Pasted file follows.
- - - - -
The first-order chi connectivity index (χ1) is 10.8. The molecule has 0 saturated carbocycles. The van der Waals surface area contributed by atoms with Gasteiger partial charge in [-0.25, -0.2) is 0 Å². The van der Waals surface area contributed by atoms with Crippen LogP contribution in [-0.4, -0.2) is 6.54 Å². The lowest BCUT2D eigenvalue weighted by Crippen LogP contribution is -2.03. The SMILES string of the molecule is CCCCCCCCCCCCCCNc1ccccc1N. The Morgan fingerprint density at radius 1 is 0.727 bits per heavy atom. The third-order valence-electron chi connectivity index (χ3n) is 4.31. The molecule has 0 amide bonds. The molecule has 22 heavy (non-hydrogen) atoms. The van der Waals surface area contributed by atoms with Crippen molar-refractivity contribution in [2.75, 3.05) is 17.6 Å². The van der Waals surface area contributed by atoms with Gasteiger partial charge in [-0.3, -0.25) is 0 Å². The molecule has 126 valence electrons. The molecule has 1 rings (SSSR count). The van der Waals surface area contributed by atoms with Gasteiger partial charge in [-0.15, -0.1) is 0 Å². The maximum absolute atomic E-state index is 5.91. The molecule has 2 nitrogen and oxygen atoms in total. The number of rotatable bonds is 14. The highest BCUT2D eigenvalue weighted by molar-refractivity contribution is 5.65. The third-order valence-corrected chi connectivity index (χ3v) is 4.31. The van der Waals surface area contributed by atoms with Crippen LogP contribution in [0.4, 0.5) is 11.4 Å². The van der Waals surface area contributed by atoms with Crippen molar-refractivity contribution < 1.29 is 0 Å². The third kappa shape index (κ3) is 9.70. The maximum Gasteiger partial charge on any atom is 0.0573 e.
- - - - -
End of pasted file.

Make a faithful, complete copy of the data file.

The first-order chi connectivity index (χ1) is 10.8. The molecule has 0 saturated carbocycles. The van der Waals surface area contributed by atoms with Gasteiger partial charge in [-0.25, -0.2) is 0 Å². The van der Waals surface area contributed by atoms with Crippen LogP contribution in [-0.4, -0.2) is 6.54 Å². The lowest BCUT2D eigenvalue weighted by Crippen LogP contribution is -2.03. The SMILES string of the molecule is CCCCCCCCCCCCCCNc1ccccc1N. The Morgan fingerprint density at radius 1 is 0.727 bits per heavy atom. The third-order valence-electron chi connectivity index (χ3n) is 4.31. The molecule has 0 amide bonds. The molecule has 22 heavy (non-hydrogen) atoms. The van der Waals surface area contributed by atoms with Crippen molar-refractivity contribution in [2.75, 3.05) is 17.6 Å². The van der Waals surface area contributed by atoms with Gasteiger partial charge in [-0.3, -0.25) is 0 Å². The molecule has 126 valence electrons. The molecule has 1 rings (SSSR count). The van der Waals surface area contributed by atoms with Gasteiger partial charge in [-0.15, -0.1) is 0 Å². The maximum absolute atomic E-state index is 5.91. The molecule has 2 nitrogen and oxygen atoms in total. The number of rotatable bonds is 14. The highest BCUT2D eigenvalue weighted by molar-refractivity contribution is 5.65. The third-order valence-corrected chi connectivity index (χ3v) is 4.31. The van der Waals surface area contributed by atoms with Crippen LogP contribution in [0.4, 0.5) is 11.4 Å². The van der Waals surface area contributed by atoms with Crippen molar-refractivity contribution < 1.29 is 0 Å². The third kappa shape index (κ3) is 9.70. The maximum Gasteiger partial charge on any atom is 0.0573 e.